The group has partnered with organisations such as the Sustainability in Production Alliance (SiPA), Theatre Green Book, and Live Green to help drive industry-wide change, educate teams, and further sustainability efforts.
In order to give back to the communities and institutions that helped build the success of the organisation, Tait’s principal sustainability advocate, Carol Scott, guest lectures at colleges and universities on incorporating sustainable practices into the ecosystem of live events.
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World’s biggest speaker install for world’s busiest venue
The Royal Albert Hall today took the wraps off its new £2 million sound system – the largest loudspeaker installation in a single room, and one designed to futureproof the iconic London venue’s sound requirements for the next 150 years.
At a launch event at the 5,544-capacity Victorian arena this morning, Royal Albert Hall (RAH) chief executive Craig Hassall revealed the RAH hosted a record-breaking 401 shows in its main auditorium alone last year, cementing its status as the “world’s busiest venue” by number of events.
While the venue opened in 1871, and is named in memory of Prince Albert, the late husband of Queen Victoria – it recently established a 150th anniversary committee chaired by UTA’s Neil Warnock, in preparation for its birthday plans in 2021 – Hassall said the hall is “not a museum, or a mausoleum, or a monument; we’re a venue”, and the forward-thinking sound install is a reflection of that ethos.
Costing over £2m, the project is the biggest improvement to the venue’s sound since the installation of its acoustic ‘mushrooms’ 50 years ago, in 1969. From conception to installation, the audio overhaul took 693 days of labour, with the speakers themselves installed overnight over the course of six months last year. “It didn’t interrupt a single show,” said Hassall, with the hall staying open the entire time.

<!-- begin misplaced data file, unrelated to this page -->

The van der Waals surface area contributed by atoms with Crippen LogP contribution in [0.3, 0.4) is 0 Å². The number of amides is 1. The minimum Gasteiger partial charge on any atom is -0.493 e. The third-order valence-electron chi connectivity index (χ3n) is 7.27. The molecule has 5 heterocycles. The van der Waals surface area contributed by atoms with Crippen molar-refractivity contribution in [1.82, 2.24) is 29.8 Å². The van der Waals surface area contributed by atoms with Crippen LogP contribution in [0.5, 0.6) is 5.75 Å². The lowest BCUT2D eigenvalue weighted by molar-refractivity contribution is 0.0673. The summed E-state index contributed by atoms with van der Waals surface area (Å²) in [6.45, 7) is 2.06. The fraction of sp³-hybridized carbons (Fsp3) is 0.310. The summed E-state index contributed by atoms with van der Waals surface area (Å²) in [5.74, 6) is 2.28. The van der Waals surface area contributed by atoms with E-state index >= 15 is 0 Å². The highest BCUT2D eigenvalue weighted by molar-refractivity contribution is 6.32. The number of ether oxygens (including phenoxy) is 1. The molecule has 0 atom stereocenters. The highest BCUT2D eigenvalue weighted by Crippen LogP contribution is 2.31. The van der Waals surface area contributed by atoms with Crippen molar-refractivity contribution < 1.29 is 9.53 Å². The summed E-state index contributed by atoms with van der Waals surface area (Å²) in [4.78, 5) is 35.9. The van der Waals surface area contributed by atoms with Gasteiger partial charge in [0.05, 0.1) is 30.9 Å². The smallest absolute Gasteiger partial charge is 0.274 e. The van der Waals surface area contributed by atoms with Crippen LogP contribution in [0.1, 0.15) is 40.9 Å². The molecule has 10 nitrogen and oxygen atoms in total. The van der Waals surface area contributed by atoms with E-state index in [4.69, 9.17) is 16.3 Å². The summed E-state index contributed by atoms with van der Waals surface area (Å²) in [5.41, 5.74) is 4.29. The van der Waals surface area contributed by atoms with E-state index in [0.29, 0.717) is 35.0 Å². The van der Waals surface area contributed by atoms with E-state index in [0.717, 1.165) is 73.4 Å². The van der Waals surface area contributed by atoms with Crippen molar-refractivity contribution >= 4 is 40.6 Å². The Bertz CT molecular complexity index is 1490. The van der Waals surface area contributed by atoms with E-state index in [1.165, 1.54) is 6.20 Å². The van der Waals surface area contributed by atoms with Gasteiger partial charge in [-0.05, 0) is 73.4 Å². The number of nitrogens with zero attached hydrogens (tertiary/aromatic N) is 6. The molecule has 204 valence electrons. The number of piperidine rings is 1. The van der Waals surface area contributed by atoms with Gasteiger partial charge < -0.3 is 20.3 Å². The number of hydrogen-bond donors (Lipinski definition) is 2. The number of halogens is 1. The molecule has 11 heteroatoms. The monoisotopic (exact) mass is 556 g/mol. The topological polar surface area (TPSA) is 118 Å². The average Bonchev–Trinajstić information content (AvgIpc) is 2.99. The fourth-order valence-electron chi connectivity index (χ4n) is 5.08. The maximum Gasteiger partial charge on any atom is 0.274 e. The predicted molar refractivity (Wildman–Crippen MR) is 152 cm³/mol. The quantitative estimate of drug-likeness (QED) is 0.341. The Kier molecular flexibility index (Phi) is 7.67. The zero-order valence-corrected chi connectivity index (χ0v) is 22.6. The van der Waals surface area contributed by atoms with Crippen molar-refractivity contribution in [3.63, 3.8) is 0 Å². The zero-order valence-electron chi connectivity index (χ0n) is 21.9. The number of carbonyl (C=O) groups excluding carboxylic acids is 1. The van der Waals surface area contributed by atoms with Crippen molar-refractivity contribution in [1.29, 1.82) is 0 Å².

Steve Jones of manufacturer d&b audiotechnik, whose speakers were used in the 465-box installation, comments: “The Royal Albert Hall presents a sound system designer with some of the most unique geometry in the world, [so] it was essential that the final audio system design delivered a significant improvement to the amplified sound in this venue.
“Audiences can expect a level of audio quality and consistency across all seats which was never before achievable”
“Using the latest 3D modelling and simulation techniques from leading acousticians Sandy Brown, we were able to pinpoint exactly how, where and what speakers we needed to install, maximising the clarity, intelligibility and musicality that the audience expect from a world-class venue.
“Audiences can now expect a level of audio quality and consistency across all seats which has never before been achievable.”
The new system comprises a main hang of line arrays from the grade-I listed building’s roof, along with smaller speakers in every box and stall, eliminates the “mushy sound” caused by firing the audio from the stage up into the higher seats, said Jones, as well as the RAH’s infamous echo, which persisted to some extent even after the mushrooms were installed. (“In the old days, they used to say that the hall offered value for money because you’d get to hear every concert twice,” joked Hassell.)
“Kylie Minogue, Take That, Frank Sinatra – these are just some of the incredible artists who have played the hall, and, like them, the hall constantly has to challenge perceptions and reinvent itself for modern audiences,” says Hassell in a statement announcing the d&b system’s launch.
“This investment is about more than just updating the sound system – it’s about futureproofing the building as we approach our 150th anniversary in 2021 so that it is fit for another 150 years.”